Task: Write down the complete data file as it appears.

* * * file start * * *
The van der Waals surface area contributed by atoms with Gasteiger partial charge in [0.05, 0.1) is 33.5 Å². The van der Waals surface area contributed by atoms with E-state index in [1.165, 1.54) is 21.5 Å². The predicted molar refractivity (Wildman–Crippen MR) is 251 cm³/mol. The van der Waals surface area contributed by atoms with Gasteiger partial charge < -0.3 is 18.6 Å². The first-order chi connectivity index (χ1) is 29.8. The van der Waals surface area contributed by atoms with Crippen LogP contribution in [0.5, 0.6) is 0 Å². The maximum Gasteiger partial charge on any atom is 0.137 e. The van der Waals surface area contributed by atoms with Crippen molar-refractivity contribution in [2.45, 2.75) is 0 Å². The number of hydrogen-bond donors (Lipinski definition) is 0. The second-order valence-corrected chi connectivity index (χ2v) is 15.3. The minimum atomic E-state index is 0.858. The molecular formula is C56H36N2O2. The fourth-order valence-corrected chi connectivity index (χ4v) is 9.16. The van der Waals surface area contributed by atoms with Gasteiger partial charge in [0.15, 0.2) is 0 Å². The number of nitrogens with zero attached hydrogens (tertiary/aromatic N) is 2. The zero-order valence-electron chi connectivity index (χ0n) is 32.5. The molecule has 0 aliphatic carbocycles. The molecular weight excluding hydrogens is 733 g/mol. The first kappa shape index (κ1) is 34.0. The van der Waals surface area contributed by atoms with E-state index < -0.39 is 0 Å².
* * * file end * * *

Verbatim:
The van der Waals surface area contributed by atoms with Gasteiger partial charge in [0.05, 0.1) is 33.5 Å². The van der Waals surface area contributed by atoms with E-state index in [1.165, 1.54) is 21.5 Å². The predicted molar refractivity (Wildman–Crippen MR) is 251 cm³/mol. The van der Waals surface area contributed by atoms with Gasteiger partial charge < -0.3 is 18.6 Å². The first-order chi connectivity index (χ1) is 29.8. The van der Waals surface area contributed by atoms with Crippen LogP contribution in [0.5, 0.6) is 0 Å². The maximum Gasteiger partial charge on any atom is 0.137 e. The van der Waals surface area contributed by atoms with Crippen molar-refractivity contribution in [2.45, 2.75) is 0 Å². The number of hydrogen-bond donors (Lipinski definition) is 0. The second-order valence-corrected chi connectivity index (χ2v) is 15.3. The minimum atomic E-state index is 0.858. The molecular formula is C56H36N2O2. The fourth-order valence-corrected chi connectivity index (χ4v) is 9.16. The van der Waals surface area contributed by atoms with Gasteiger partial charge in [0.15, 0.2) is 0 Å². The number of nitrogens with zero attached hydrogens (tertiary/aromatic N) is 2. The zero-order valence-electron chi connectivity index (χ0n) is 32.5. The molecule has 0 aliphatic carbocycles. The molecular weight excluding hydrogens is 733 g/mol. The first kappa shape index (κ1) is 34.0. The van der Waals surface area contributed by atoms with E-state index < -0.39 is 0 Å².